Jesus Christ and the Argument from Desire

We live in a world that’s so unique. Life around us is blooming with spectacular wonders and phenomenal sights. In addition, we also live in an abundant society where hard work pays off by indulging in various fancies that bring us pleasure for a moment. After that, we continue to crave something else and repeat the cycle continuously. Yes, all of these are great things to absorb, but when their temporal pleasure has fleeted, what will be the next “thing” one fills in their life?

There has to be a matching infinite in value and eternal object to satisfy this desire. We’ve tried and tested all the finite materials, so surely they don’t supply the answer to fulfill our ultimate desire.

I think the argument from desire points to the frailty of the human condition very clearly. It shows us that something within we crave. It’s natural. It’s that internal sense of want that’s built-in which we seek the missing piece to fulfill this desire.

Not a very scientific or apologetically robust as some of the more prominent arguments for God, the desired argument gets to the point of Jesus Christ and the offer he extends.

Although many haven’t sought Jesus, his invitation to fellowship has been extended. In Matthew 11:28-30, Jesus declares some profound benefits about his invitation to fellowship. Within his invitation is the assurance of rest for those that labor and are heavy laden (28). To ensure that they were meticulously adhering to God’s law, tons of interpretations were added by the Pharisees and scribes which resulted in burdensome rules and regulations that people had to follow to have a relationship with God. Jesus in his invitation is telling the Jews, “look, you’re shackled by all of these strict interpretations and rules of my Father’s law from the Pharisees, but I have come to release you from the complex demands.”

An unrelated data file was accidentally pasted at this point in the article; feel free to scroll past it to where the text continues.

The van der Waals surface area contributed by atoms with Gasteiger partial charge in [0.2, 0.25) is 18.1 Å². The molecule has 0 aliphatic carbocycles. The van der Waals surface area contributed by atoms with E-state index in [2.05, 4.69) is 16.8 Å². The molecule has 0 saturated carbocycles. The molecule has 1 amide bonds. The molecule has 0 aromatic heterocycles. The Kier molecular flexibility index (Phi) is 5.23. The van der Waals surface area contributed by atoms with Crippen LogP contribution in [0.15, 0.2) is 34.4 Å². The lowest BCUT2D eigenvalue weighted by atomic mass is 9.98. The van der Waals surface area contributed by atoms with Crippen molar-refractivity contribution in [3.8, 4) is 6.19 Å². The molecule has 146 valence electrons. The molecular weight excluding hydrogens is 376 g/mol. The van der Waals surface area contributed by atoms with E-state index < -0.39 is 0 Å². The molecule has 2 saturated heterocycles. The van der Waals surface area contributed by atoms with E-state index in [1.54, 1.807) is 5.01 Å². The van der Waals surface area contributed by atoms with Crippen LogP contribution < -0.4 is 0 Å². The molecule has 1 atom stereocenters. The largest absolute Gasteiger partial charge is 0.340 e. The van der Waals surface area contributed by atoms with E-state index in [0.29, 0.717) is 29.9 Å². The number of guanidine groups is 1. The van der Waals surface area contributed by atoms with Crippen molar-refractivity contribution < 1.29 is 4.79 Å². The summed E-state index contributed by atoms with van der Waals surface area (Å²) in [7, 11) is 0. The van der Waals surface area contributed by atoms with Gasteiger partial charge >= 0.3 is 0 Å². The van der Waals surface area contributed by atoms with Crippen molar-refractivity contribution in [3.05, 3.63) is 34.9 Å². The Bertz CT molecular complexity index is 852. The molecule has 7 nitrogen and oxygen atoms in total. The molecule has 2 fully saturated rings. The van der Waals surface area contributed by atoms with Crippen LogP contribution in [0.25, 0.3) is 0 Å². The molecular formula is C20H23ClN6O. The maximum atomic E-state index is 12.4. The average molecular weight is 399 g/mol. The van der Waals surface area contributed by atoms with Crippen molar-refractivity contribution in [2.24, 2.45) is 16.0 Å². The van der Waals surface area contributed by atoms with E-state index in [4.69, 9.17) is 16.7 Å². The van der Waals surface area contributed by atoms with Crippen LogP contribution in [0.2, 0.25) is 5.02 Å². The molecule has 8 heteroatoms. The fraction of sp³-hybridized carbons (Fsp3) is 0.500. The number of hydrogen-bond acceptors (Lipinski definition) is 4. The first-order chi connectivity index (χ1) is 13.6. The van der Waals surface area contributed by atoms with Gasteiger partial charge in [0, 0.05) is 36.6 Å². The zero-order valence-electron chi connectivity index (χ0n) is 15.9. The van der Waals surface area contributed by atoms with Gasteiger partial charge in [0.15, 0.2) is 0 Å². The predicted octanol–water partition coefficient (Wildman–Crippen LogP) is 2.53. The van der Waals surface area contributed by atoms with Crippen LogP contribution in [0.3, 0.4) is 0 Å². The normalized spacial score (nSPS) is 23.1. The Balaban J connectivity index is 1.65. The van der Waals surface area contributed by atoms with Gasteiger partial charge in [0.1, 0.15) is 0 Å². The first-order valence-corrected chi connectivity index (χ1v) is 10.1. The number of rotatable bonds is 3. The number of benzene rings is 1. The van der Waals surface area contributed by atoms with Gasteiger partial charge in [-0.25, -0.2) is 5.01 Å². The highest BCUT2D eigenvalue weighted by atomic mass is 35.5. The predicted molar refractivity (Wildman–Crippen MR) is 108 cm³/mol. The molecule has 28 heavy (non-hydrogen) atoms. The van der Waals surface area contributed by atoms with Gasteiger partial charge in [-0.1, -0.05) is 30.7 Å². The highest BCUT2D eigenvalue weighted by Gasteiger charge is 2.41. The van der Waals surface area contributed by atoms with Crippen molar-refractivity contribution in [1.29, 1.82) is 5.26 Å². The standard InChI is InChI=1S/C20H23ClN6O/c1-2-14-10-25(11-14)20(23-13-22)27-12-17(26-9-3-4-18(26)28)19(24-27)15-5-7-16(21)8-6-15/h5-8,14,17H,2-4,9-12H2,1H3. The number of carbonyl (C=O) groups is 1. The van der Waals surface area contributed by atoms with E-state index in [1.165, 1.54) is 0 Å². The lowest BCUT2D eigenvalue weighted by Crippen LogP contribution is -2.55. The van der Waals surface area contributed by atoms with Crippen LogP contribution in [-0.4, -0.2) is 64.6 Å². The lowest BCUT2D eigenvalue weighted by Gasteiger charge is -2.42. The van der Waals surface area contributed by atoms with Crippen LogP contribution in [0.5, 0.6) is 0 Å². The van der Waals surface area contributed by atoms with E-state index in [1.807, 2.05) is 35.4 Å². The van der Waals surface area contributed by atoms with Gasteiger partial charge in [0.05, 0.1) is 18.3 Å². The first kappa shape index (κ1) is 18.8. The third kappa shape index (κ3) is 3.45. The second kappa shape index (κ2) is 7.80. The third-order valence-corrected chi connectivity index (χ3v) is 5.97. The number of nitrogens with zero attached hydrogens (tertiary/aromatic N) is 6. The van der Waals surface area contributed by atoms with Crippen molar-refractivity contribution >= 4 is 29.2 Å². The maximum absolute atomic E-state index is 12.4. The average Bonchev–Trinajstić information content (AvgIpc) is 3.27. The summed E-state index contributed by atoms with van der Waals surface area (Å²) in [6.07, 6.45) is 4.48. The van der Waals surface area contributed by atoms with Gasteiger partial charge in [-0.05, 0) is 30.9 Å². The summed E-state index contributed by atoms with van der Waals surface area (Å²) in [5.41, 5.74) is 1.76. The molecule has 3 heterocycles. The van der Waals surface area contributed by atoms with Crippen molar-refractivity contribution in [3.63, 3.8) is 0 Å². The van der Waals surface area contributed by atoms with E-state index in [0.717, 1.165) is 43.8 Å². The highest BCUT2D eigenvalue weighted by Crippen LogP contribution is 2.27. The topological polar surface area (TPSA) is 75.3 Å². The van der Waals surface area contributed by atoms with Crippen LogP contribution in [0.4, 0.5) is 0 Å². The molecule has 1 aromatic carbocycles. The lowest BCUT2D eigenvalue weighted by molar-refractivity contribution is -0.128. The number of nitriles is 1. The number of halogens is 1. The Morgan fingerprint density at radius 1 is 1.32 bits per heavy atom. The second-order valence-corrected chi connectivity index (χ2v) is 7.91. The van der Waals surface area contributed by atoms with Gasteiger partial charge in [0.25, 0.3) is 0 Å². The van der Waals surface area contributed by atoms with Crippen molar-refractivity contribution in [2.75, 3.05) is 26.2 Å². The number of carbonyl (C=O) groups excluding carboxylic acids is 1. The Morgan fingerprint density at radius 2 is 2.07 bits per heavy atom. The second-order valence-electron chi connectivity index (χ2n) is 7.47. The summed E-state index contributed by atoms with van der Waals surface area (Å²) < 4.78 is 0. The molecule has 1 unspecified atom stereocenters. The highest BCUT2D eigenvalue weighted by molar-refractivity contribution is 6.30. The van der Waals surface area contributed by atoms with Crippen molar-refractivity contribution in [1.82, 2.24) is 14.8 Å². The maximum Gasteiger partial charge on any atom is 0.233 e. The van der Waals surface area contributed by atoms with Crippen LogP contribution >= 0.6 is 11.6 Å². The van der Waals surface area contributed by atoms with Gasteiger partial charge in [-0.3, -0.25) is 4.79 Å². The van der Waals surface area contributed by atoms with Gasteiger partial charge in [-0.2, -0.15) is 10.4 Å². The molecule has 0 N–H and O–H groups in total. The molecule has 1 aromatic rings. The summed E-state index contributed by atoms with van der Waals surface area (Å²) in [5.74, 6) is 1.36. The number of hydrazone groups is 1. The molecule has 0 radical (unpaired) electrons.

Furthermore, within Jesus’ invitation, is the declaration, “take my yoke upon you, and learn from me, for I am gentle and lowly in heart, and you will find rest for your souls. For my yoke is easy, and my burden is light. (29-30). In agriculture societies, the yoke is a beam like a harness that joins cattle which is fastened by another piece of equipment they pull to plow. Jesus is informing people about being “yoked” or attached to heavy loads and burdens that hold them down.

We jump from a desire to desire thinking with each one we’re closer to satisfaction and completion. Instead of searching for God, we make excuses or just grow complacent in our own beliefs. But the promise from Christ is that he is willing to trade that heavy 50,000lbs yoke with one that is easy and light. Once you are harnessed with Christ, the yoke of abundant life becomes available.

Jesus’ invitation still stands firm today as it was 2000 years ago. He alone offers the real essence of life and anything apart from that is truly counterfeit. There are really two options: either we continuously search for that unmet desire by filling ourselves with artificial cultural ones or seek after God, who provides the supreme fulfillment for all meaning, truth, and purpose.

Follow me on Twitter @Menny_Thoughts

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